Leighton Wass has done a lot of trout fishing over the past 80 years, so it comes as little surprise that he suffers from a chronic and recurring case of “hexitis”—the compulsion to put off all worldly responsibilities and drive several hours to a remote pond or lake to experience the annual hatch of Hexagenia mayflies and the incredible dry-fly fishing it produces.
For many similarly afflicted fishermen, especially those who seek wild brook trout in lovely North Woods settings, the “hex hatch” is the Mardi Gras of fly fishing—a days-long celebration of topwater angling that leaves the angler addled, and craving more. The relatively large insects, which spend most of their lives as nymphs buried in the mud bottom of lakes, ponds, and certain rivers, provide a high-protein food source for trout, salmon, and other fish when they swim to the surface and transform into mayflies, in numbers so large and concentrated they can blanket the surface of a pond, create hazardous road conditions, and even register on doppler radar.
The hatches are fleeting events, normally lasting a few days and occurring in the late afternoon or evening, so timing is critical to success. The event is triggered by water temperature, which varies widely between waterbodies in different parts of the region, although the prime window is typically from late June through mid-July. Naturally, it helps to have a friend who lives in hex country to give you the heads up on when the local hatch is “going off” (not to mention the flexibility to drop everything and go fishing), but in the meantime, we have Fly Fishing the Hex Hatch to help narrow the odds.
The book is a practical and thorough guide to understanding this pinnacle of New England trout-fishing events. A former high school teacher, Wass brings an educator’s sensibility to his writing, including a keen knowledge of coldwater ecosystems and the critters they support—all very important to understanding one’s piscatorial quarry, of course. Indeed, several chapters detailing the life cycle, habits, and habitat of Hexagenia limbata would well serve a budding entomologist. Insights from fisheries biologists, as well as illustrations and photos, enhance the book’s educational value.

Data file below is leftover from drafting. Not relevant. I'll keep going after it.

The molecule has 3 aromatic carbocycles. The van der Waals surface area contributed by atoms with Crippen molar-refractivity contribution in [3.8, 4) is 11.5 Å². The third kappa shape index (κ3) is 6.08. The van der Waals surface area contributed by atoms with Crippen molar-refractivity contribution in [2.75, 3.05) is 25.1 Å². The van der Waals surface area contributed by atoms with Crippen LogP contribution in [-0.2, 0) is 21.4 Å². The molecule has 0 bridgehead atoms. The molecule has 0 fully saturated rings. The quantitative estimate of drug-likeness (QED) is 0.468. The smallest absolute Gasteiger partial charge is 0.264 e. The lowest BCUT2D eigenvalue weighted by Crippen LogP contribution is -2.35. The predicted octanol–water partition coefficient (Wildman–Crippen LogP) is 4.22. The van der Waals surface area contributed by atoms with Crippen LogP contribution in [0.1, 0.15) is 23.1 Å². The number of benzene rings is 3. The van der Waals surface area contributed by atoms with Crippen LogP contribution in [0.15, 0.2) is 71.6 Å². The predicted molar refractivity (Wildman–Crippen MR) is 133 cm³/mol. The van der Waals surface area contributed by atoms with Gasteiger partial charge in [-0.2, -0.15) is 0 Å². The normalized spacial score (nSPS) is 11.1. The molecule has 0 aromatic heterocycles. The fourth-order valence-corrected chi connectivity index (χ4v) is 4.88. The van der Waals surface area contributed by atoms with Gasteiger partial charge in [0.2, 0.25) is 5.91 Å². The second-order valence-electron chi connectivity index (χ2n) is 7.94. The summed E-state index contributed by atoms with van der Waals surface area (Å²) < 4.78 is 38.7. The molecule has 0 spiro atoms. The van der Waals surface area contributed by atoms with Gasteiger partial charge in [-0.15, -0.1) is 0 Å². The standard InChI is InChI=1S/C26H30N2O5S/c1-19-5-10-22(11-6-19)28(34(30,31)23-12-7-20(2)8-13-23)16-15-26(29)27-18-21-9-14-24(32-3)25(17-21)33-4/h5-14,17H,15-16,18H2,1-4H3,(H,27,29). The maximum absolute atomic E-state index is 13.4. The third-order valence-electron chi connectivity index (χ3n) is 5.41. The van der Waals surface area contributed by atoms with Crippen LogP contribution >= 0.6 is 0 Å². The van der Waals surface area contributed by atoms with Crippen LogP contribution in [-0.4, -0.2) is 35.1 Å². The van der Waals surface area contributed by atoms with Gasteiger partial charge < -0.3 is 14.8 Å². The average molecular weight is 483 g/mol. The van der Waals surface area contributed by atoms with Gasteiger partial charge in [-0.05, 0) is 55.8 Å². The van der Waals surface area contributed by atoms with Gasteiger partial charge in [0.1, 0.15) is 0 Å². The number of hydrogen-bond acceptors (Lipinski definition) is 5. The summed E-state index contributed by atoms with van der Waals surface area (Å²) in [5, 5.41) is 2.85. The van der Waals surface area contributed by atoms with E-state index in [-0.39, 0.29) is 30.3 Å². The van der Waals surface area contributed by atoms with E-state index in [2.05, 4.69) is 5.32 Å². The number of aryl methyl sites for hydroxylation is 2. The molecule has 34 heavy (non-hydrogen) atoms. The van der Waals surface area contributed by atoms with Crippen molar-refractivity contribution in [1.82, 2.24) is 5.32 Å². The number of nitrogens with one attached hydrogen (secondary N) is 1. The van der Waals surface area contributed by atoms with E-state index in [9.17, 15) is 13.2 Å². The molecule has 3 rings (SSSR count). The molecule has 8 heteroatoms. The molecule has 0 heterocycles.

But Wass also entertains through abundant anecdotes gleaned from his meticulous logbooks, kept over the decades. His numerous personal stories provide insight into the mind and emotions of a rabid trout angler, and not a few laughs along the way. Veteran fishermen will no doubt recognize the names of sporting camps Wass has visited and nod their heads over some of his pratfalls. Ever the humble sort, the writer is also quick to give credit to the many people who have aided and abetted him on his lifelong hex quest.
In terms of practical fishing knowledge, the book contains just about everything you need to know about how, where, and when to fish the hex hatch throughout Vermont, New Hampshire, and Maine, and Wass isn’t tight-lipped when it comes to sharing the names of specific waterbodies where hex hatches are known to occur. In fact, he lists 160 of them.
Other chapters are devoted to proven and productive fly patterns for imitating both the nymphal and winged phases of the hexagenia’s life cycle, as well as boatloads of advice on how to fish them for the best results, including those times when the trout are proving maddeningly selective.
In the end, Fly Fishing the Hex Hatch will make you a wiser angler, and don’t be surprised if you find yourself searching maps of northern New England for the closest hex pond.
Fly Fishing the Hex Hatch can be ordered direct from the writer or through Amazon. For a signed copy, send $29 (postage included) to Leighton Wass, 1255 Adamant Road, Adamant, VT 05640.